Does your home health organization have an emergency plan in place? Do you and your staff know how to keep open lines of communication and coordinate care during a natural disaster? The Centers for Medicare and Medicaid Services (CMS) recently finalized a rule that will make sure you do.

The Emergency Preparedness Rule goes into effect November 16, 2016 and will be implemented November 16, 2017. In a September press release, CMS stated that the rule is an effort “to establish consistent emergency preparedness requirements for health care providers participating in Medicare and Medicaid, increase patient safety during emergencies, and establish a more coordinated response to natural and man-made disasters.”

The rule comes on the heels of Hurricane Matthew and this past summer’s catastrophic floods in Louisiana. CMS expressed concern that previous emergency preparedness requirements “did not address the need for (1) communication to coordinate with other systems of care within cities or states; (2) contingency planning; and (3) training of personnel.” The new rule, however, will “ensure that facilities are adequately prepared to meet the needs of their patients during disasters and emergency situations.”

CMS Deputy Administrator and Chief Medical Officer Patrick Conway commented “Preparation, planning, and one comprehensive approach for emergency preparedness is key. One life lost is too many.”

Requirements of the Emergency Preparedness Rule

The rule requires providers across seventeen settings, including home health, to meet the following four provisions:

  1. Completion of a risk assessment and subsequent development of an emergency plan that covers a full spectrum of emergencies or disasters
  2. Development and implementation of policies and procedures that support the risk assessment and emergency plan
  3. Creation of a communication plan that complies with both Federal and State laws and ensures coordination of patient care “within the facility, across providers, and with State and local health departments and emergency systems.”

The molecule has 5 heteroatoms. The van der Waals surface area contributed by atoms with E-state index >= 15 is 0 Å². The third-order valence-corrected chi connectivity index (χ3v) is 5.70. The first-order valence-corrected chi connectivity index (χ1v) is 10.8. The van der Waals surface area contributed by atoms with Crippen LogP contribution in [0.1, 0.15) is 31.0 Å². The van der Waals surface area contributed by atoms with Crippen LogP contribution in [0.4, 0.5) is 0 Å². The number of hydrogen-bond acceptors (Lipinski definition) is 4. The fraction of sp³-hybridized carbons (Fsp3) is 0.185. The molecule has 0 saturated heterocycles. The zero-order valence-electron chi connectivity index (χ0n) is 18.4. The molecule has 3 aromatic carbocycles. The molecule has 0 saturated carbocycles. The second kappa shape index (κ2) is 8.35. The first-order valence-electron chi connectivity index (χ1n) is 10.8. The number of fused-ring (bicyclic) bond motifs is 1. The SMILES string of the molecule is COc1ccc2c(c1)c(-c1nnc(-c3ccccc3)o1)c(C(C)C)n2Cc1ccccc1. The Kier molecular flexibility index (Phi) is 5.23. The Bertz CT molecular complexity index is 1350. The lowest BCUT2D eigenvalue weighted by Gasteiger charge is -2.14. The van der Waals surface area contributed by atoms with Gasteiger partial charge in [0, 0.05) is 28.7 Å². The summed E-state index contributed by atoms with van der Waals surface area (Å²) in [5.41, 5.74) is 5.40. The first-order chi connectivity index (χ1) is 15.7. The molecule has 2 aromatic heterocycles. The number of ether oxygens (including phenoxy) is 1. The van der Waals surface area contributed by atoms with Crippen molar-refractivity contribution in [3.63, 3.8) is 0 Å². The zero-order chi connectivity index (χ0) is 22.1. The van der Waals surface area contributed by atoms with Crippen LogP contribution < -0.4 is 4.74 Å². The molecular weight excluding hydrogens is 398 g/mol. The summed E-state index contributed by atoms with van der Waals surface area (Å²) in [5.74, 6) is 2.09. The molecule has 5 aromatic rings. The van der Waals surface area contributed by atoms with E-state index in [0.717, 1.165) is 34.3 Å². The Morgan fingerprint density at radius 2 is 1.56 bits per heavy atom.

4. Development and implementation of training and testing programs for all staff including annual trainings, drills, and exercises that test the emergency plan

In the Frequently Asked Questions document that accompanies the Emergency Preparedness Rule, CMS notes that all providers must be in compliance with the rule to be able to participate in Medicare and Medicaid programs, and that no exceptions will be made. Care organizations that don’t comply will risk losing their Medicare and Medicaid reimbursements.

How the Emergency Preparedness Rule Impacts Home Health

Emily Lord, Executive Director of Healthcare Ready, expressed her concern about the rule placing additional strain on “home health care agencies, hospice providers, and other long-term care services providers, as these are settings have not typically had preparedness plans in place.” Indeed, many home health organizations are already running on minimal staff, funding, and resources – and adding another regulatory burden to the to-do list could put stretch some organizations to the limit.

With just one year to complete the risk assessment, develop and implement emergency and communication plans, and effectively train staff on policies and procedures, home health organizations certainly have their work cut out for them. And CMS isn’t providing any in-field support; CMS has stated that it “does not expect to develop training specifically for providers and suppliers” – although it is developing guides that will assist in implementing the rule. The guides are expected to be available in early 2017.

In the meantime, home health organizations should work to improve internal efficiency and leverage resources wherever possible to free up the manpower needed to start meeting the requirements of the Emergency Preparedness Rule.

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